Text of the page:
state of the patient, while we have suggested that this way
of assessing the degree of seriousness of an emergency is
insufficient. The amount of callers reporting about a severe
emergency increases with the severity of the emergency. For
example, the amount of incoming callers broke one of the
systems used by the ECCs during the terror attack of July
22nd 2011 in Norway as it was not designed to tackle such
an amount of incoming callers according to [11].
Managing large groups of callers: Operators have no way
of communicating to large groups of callers calling at the
same time. According to some operators the authors talked
to, in situations where many call at the same time, some of
the calls in the call queue are answered while the rest is
assumed to be about the same incident, so they will not be
answered. This assumption allows the operators to use their
time on mitigating the emergency rather than answering calls
duplicating the alarms. However, his means that callers calling
about other emergencies happening at the same time might not
get through to the operators.
There has been a communication revolution the last 25
years. According to TNS Gallup [12], around 80% of the
Norwegian population has a smart phone, which is a phone
with an internet connection according to their definition.
However, a large part of the smart phones do not only have
an internet connection; they are small computers with built in
GPS, cameras and keyboards. According to The Norwegian
Board of Technology [13], which is an independent advisor to
the Norwegian Parliament and the Norwegian Government, the
plan is to allow the public to communicate with emergency call
centres through text messages when the emergency network
infrastructure that has been build for emergency services was
introduced in 2015. However, there exist no plan to utilize the
capabilities of smart phones to improve the effectiveness of
the emergency services.
GSM positioning is inaccurate, and thus the operators still
have to use quite a lot of time to understand where the
caller is. According to personnel from St Olavs Hospital,
the University Hospital in Trondheim Norway, the last 100
meters takes the longest time when trying to get to a patient.
This is because of the inaccuracy of the position they get
from the GSM network. Smart phones improves positioning as
they utilize a hybrid solution for positioning combining GSM
based localization with GPS and WiFi positioning systems
[14]. According to outdoor experiments conducted by [15], the
median horizontal error of position fixes from mobile phones
varied between 5.0 and 8.5 metres, and the RMSE varied
between 6.0 and 12.5 metres. The maximum error during all
static outdoor tests never exceeded 30 metres. In this research,
the position accuracy of the GPS measurements of Android
phones was tested. However, these results are in line with the
results achieved by [14] in which the position accuracy of the
iPhone 3GS was tested. The position accuracy by the GPS in
mobile phones is considerably more accurate than GSM based
localization, while WiFi positioning is better than GSM based.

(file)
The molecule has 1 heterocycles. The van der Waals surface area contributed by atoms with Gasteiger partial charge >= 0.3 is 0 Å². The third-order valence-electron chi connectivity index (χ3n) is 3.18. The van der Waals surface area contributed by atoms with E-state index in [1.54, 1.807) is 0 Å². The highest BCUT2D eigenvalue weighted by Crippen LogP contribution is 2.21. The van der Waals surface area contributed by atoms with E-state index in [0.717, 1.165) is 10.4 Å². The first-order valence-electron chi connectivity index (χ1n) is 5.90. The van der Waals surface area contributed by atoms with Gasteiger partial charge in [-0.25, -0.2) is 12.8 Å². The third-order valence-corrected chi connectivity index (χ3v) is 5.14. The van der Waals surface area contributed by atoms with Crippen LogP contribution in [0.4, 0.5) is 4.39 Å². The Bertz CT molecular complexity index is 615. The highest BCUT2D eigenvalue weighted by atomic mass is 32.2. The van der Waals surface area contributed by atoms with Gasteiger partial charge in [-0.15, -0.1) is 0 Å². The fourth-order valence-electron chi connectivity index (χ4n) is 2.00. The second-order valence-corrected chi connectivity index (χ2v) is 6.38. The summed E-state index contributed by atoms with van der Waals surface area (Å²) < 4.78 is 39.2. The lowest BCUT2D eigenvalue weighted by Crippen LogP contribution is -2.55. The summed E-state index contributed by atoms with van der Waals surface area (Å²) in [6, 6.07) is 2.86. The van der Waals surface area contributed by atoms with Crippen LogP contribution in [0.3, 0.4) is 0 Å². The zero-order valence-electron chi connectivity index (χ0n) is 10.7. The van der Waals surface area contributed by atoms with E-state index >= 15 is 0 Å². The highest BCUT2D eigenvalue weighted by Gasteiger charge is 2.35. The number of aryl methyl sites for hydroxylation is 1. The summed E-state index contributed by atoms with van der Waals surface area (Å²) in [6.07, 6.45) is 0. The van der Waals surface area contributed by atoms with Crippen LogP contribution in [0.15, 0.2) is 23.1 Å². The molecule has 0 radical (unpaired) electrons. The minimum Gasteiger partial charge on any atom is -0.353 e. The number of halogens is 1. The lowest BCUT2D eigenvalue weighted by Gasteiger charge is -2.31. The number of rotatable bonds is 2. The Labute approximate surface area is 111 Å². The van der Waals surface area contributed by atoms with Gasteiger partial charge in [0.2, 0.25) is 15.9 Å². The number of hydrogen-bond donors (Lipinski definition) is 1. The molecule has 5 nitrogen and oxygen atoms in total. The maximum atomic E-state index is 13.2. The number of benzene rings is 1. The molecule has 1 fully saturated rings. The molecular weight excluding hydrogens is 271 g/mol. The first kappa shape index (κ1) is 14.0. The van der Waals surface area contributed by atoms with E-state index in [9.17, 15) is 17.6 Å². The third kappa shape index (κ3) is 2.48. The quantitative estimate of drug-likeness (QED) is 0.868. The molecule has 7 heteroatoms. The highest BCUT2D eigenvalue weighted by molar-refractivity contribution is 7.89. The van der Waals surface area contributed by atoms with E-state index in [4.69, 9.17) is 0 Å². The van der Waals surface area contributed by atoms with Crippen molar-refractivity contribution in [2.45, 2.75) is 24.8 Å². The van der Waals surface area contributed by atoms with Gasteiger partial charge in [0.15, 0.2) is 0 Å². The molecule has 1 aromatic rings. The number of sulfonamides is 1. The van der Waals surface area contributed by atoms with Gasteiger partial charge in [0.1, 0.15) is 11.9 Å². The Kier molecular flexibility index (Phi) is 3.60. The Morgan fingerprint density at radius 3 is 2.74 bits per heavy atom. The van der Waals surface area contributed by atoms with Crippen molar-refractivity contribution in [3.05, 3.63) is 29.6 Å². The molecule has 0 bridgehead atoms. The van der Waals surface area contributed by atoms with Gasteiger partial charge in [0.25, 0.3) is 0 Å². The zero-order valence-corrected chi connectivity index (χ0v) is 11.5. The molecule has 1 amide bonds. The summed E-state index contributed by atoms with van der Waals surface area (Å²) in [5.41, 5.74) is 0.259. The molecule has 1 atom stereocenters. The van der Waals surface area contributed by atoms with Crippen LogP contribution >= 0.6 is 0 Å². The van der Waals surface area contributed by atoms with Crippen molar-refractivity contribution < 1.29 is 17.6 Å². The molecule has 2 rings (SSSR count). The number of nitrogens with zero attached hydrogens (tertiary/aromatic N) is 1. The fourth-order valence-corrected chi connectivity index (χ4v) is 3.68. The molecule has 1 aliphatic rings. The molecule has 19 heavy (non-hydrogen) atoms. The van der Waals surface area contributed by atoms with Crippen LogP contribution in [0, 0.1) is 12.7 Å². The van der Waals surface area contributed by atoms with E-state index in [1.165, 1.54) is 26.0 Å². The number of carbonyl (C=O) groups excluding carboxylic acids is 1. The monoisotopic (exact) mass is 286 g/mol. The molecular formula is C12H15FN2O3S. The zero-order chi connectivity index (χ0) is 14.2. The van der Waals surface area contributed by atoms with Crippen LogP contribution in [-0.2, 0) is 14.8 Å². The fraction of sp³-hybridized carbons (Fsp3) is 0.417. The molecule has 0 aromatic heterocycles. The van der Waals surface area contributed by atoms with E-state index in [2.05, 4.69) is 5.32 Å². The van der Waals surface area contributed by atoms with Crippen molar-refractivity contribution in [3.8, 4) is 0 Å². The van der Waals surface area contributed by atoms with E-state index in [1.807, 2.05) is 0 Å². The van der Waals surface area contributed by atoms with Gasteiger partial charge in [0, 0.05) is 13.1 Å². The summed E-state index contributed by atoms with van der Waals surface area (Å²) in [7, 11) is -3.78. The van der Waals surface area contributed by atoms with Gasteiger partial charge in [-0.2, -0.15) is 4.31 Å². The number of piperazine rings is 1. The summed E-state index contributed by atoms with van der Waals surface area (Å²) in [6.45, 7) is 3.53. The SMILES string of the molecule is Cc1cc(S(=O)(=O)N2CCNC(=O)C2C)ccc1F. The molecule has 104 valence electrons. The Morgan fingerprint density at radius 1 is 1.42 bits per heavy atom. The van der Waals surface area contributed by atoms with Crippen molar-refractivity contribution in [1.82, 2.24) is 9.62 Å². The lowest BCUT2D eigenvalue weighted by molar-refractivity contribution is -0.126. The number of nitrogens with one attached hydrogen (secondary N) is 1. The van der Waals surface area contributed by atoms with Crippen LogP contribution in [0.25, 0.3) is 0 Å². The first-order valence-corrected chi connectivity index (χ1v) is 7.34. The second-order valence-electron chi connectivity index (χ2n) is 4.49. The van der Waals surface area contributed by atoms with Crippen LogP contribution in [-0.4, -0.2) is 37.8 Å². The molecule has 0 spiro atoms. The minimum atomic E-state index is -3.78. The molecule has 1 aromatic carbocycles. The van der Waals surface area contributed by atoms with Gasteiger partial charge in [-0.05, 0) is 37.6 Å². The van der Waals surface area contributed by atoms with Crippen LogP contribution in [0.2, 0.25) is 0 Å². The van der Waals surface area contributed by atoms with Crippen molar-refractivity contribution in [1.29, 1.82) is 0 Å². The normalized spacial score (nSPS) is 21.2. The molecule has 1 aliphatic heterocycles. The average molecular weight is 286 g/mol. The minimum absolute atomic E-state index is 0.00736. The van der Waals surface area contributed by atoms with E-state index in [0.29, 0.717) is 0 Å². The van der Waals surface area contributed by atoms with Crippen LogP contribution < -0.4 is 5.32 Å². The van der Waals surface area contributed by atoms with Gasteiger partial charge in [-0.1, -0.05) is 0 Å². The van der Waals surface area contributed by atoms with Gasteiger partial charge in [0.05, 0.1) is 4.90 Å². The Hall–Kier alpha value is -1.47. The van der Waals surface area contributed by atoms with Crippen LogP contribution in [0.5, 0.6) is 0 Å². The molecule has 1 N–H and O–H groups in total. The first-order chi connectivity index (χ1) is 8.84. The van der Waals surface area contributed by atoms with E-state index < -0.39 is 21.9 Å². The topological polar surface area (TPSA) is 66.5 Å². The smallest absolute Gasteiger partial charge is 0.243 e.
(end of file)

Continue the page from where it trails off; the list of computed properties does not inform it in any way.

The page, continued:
However, WiFi positioning is worse than GPS with 74 meters
in median error. GPS positioning provides better accuracy in
rural areas in contrast to GSM based positioning, which works
best in cities. GSM based location is the fallback solution for
phones if the two others do not work.
Other information that can be shared with the emergency
call centres in addition to position is preregistered data that
describes the caller and the patient. In this way the caller does
not need to present herself. Patient information can be impor-
tant in situations where the patient takes medicines that will
affect how the emergency doctor treats the patient. Addresses
can be used for finding the location of the accident, such as
fires, quicker and the number of residents can be used to ensure
that everyone is saved from a burning house. Also, callers
could classify the emergency to some degree. Classification of
emergencies will provide more value in countries that do not
have separate emergency numbers for the different emergency
A picture is worth a thousand words it is said. Images can
improve the situation awareness of operator if they receive
images of the emergency site from the caller. For example, one
of the authors observed that the operators displayed pictures
from the emergency site taken by the local news paper to
get a better situation awareness. The public is even willing
to help the emergency services. In a survey conducted by
Norstat on behalf of the Norwegian Board of Technology, it
was found that 77% of the Norwegian population is willing
to share pictures and video in order to improve the situation
awareness of the police in an emergency. The technology is
here and the public is willing to do their part.
Both position and information sharing have privacy con-
cerns. While the public is willing to share information in an
emergency situation, they will not accept to share everything
continuously. Norway has strong privacy laws and The Nor-
wegian Data Protection Authority2monitors that the laws are
followed by Norwegian authorities, organizations and private